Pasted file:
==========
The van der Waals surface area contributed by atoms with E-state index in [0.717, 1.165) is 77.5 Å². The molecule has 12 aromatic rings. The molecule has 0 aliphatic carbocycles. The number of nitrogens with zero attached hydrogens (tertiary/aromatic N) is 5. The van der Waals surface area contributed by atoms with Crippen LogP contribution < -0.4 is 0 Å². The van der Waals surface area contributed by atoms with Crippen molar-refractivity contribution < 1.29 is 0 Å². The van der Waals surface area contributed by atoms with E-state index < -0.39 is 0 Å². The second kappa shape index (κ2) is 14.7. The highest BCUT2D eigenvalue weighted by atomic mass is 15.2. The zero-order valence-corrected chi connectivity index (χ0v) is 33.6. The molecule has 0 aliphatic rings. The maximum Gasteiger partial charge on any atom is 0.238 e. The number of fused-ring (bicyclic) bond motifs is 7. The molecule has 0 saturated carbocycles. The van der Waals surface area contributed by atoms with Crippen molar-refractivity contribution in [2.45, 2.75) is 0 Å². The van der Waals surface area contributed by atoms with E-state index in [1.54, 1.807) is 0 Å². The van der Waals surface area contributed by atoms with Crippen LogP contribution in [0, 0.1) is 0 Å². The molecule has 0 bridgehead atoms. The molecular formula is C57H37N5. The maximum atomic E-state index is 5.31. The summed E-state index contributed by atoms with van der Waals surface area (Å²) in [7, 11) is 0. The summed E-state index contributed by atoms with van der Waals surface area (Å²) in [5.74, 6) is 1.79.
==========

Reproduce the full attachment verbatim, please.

The van der Waals surface area contributed by atoms with E-state index in [0.717, 1.165) is 77.5 Å². The molecule has 12 aromatic rings. The molecule has 0 aliphatic carbocycles. The number of nitrogens with zero attached hydrogens (tertiary/aromatic N) is 5. The van der Waals surface area contributed by atoms with Crippen LogP contribution < -0.4 is 0 Å². The van der Waals surface area contributed by atoms with Crippen molar-refractivity contribution < 1.29 is 0 Å². The van der Waals surface area contributed by atoms with E-state index < -0.39 is 0 Å². The second kappa shape index (κ2) is 14.7. The highest BCUT2D eigenvalue weighted by atomic mass is 15.2. The zero-order valence-corrected chi connectivity index (χ0v) is 33.6. The molecule has 0 aliphatic rings. The maximum Gasteiger partial charge on any atom is 0.238 e. The number of fused-ring (bicyclic) bond motifs is 7. The molecule has 0 saturated carbocycles. The van der Waals surface area contributed by atoms with Crippen molar-refractivity contribution in [2.45, 2.75) is 0 Å². The van der Waals surface area contributed by atoms with E-state index in [1.54, 1.807) is 0 Å². The van der Waals surface area contributed by atoms with Crippen LogP contribution in [0, 0.1) is 0 Å². The molecule has 0 bridgehead atoms. The molecular formula is C57H37N5. The maximum atomic E-state index is 5.31. The summed E-state index contributed by atoms with van der Waals surface area (Å²) in [7, 11) is 0. The summed E-state index contributed by atoms with van der Waals surface area (Å²) in [5.74, 6) is 1.79.